And before I start I have a tiny confession to make.... I have to reveal a teeensy little lie here. Ok, not a lie, more of a failure to provide all of the details at once :)
Our "tile time" is really more than just a day as it would appear in my bathroom by Friday ordeal here.
Phew, that feels better!
Yes, it's true. We started the tiling part a while back and have sort of slowly continued working on it here and there, which is partly why it's taken us so long to finish! If you ask me you just need to buckle down and get 'er done in one fell swoop! So what I'm going to show you here is a compilation of our progress since the beginning of construction and mostly throughout this entire week as we worked on bits and pieces of it while others dried, set or hardened etc.
So without further ado...
The Basics of DIY Tiling
1) It is easy
2) It can be a little time consuming
3) And much like sewing, but even more so you gotta measure
Here's what you'll need:
- Thinset or tile adhesive
- Notched trowel
- Tile cutter
- Wet tile saw*
- Carpenter's square or "tri square"
- Tape Measure
- Tile leveler
- Chisels or scrappers
- Grout spacers
Here's how we did it:
This is my explanation of how we did it, but for a good video tutorial to help you tackle your own unique space take a look here.
Remove the existing flooring, floor boards and any other major objects in the room such a toilet etc.
Carefully measure the surface area of the room or space to be tiled. Decide what size tiles you would like to have and if you want to include any special designs or contrasting sizes. Once all of these decisions are made you can begin calculating how many tiles you'll want to buy. Most tile stores let you return any unused excess tiles, so over buy just in case you have any breaks or miscalculations (because most people do!).
About $0.69-1.99 per square foot for ceramic tile, a little more for porcelain and a double or so more for travertine. The marble comes in sheets of pre-cut cubes for under $10.
Do a dry run lay out with the tile on the surface to cover. Don't be afraid to mark on the ground or shower before you place the tile down to help you. Some people use a laser leveler to draw lines on the surface as a guide before beginning.
When laying out the pieces start from the edge and work your way in, so that the full size tile will be on the edge of the shower or closest to the door of the bathroom floor. It's important to leave about 1 cm spacing around each tile for the grout. Once all the full size pieces are mapped out, begin measuring for the additional cuts.
Use the tile cutter to cut the end and corner pieces of tile.
After ALL of the tile has been laid out for a dry run, you can begin mixing the thinset or tile adhesive to lay the tiles down.
During this remodel we discovered the wonders and joys of pre-mixed tile adhesive!!This stuff is almost double the cost of the powder, but more valuable than it's weight in gold! Since this stuff doesn't harden quickly, so you can start and stop tiling at your leisure, which we know is a beautiful luxury when you're working with the kidlets at your feet.
Use the notched trowel to lay out the tile adhesive on the surface with evenly distributed grooves going the same direction.
It's important to make sure there is an even amount of adhesive covering the surface, so that the tiles will all be level as you lay them down.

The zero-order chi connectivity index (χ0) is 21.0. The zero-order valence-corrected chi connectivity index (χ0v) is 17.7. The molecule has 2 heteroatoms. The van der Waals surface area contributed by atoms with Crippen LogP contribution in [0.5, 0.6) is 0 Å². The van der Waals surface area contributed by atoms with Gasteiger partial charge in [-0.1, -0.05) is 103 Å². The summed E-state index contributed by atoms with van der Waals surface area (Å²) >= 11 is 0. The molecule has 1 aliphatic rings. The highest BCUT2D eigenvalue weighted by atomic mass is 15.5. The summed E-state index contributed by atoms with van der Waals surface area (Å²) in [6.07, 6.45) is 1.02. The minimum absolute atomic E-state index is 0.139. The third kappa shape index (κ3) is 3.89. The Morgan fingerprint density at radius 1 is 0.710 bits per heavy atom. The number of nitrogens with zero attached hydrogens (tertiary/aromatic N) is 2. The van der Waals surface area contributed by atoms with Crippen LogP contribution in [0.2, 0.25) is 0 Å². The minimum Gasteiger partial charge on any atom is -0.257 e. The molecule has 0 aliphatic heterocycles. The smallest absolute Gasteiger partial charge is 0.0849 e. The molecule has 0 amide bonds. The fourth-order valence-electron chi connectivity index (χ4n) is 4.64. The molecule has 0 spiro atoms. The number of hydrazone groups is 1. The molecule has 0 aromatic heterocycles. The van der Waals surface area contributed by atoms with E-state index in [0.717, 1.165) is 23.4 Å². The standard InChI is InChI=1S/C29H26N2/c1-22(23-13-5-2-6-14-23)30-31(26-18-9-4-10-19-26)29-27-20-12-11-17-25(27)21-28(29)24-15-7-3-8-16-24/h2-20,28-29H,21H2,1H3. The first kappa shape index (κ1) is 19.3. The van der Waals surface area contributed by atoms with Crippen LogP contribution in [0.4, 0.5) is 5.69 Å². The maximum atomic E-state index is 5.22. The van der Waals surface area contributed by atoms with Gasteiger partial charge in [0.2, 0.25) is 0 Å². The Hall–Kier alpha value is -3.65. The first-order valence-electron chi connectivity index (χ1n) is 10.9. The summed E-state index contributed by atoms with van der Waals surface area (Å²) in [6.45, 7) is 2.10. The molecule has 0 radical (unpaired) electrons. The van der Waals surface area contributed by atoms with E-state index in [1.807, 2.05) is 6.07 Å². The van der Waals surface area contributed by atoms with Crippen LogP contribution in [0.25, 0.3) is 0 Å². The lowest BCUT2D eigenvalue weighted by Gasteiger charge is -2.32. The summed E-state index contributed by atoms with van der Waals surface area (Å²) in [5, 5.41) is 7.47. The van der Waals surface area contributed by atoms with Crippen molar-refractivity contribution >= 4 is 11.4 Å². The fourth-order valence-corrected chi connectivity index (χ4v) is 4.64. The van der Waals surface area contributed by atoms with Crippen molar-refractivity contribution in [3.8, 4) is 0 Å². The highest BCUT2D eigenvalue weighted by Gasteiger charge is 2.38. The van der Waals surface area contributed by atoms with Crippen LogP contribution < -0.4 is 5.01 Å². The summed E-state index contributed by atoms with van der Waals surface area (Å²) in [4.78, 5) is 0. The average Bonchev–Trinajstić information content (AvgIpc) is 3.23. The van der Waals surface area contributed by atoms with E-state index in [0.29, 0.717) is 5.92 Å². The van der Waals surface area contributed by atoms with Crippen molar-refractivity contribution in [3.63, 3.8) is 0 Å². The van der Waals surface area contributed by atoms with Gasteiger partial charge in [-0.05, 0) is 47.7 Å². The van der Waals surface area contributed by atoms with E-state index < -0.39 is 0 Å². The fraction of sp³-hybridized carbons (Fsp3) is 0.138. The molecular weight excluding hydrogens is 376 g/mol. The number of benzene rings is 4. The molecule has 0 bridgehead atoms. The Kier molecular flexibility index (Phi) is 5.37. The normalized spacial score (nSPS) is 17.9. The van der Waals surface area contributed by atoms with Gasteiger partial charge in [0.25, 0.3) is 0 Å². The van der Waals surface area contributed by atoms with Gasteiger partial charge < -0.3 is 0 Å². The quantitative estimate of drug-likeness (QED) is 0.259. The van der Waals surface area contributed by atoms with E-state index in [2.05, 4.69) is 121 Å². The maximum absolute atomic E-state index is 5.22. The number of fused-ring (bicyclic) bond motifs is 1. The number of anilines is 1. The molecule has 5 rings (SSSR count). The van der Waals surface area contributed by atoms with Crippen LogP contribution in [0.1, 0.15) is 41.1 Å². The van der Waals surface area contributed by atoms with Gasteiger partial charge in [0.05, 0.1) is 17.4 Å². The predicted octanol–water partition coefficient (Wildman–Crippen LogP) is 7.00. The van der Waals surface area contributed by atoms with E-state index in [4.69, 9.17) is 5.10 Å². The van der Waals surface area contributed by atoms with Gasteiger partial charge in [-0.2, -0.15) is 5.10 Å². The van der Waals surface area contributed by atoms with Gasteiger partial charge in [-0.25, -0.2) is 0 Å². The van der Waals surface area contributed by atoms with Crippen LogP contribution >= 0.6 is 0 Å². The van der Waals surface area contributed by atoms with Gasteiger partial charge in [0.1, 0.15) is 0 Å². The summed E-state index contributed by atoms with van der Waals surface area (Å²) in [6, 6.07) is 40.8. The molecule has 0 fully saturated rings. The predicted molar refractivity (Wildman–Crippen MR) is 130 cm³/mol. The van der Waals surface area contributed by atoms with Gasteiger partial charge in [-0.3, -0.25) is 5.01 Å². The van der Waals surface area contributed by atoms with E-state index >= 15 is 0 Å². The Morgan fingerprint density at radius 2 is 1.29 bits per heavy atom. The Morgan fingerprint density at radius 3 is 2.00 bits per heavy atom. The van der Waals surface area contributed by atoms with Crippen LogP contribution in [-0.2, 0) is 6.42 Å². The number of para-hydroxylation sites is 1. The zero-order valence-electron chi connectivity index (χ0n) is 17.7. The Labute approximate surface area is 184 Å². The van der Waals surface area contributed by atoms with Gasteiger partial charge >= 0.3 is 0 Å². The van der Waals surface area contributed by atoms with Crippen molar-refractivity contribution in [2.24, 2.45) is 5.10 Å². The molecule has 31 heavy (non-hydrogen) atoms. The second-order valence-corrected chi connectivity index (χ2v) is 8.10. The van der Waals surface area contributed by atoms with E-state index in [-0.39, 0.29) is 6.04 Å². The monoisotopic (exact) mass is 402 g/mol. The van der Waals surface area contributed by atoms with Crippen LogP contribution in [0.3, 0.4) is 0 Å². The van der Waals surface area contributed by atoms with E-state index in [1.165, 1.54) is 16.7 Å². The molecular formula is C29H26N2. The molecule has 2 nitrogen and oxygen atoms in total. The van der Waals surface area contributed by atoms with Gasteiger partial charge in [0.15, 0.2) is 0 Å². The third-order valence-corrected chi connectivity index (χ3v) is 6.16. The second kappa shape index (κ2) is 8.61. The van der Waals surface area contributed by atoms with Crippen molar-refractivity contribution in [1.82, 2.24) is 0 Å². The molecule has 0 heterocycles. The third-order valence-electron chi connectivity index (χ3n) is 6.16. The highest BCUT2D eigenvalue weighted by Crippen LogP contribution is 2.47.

If necessary, stop and scrap or wipe off any excess with the edge of the trowel or a sponge to even it out.
Always use a leveler to double check the alignment of the tiles before the adhesive sets.
Another method is to plop to stuff right onto the back of the tile and smooth it out from there. This works nicely in hard to reach areas, but it's easier to get a level surface if you rake the adhesive directly onto the surface to be tiled.
Put a tile spacer in between each neighboring tile to keep them evenly spaced across the floor or shower.
This is a good point to use your scraper or sponge to clean up any seeping adhesive between the cracks while it's still wet. You need ample clean space between the tiles and enough clear depth to fill it with grout.
Allow the tiles and adhesive or thinset to completely set for at least 48 - 72 hours without walking on them to ensure they stay level.
Once they have thoroughly dried, start removing the tile spacers and scrapping off any excess adhesive from the spaces between or the surface of the tiles.
Jonah was absolutely dying to get in there and help the entire time. There's just something about that little man... I have a sneaking suspicion that he's bound to be Mr. Fixer Uper like his daddy! Let's hope so :)
Mix the grout in relatively small amounts that you are sure you'll use in that setting, because it will dry up fairly quickly.
Use the smooth side of the trowel to spread the grout over the tiles, making sure to get it between each tile.
Use the flat edge to scrap it across the tiles and into the spaces as much as possible.
Use a damp sponge to clean off the excess grout from the surface of the tiles.
Repeat a few times until the grout is completely off the tile surfaces and fully compacted into the spaces.
Allow the grout to dry for 72 hours and cover with a protective sealer.
Jeez, my fingers are about to fall off from all this typing! Hope you made it to the end here, but now you're really going to love me, because I just have to make you wait to see the finished tile until the unveiling tomorrow afternoon :)
What fun would a sneak peak be? The tiling is the biggest part!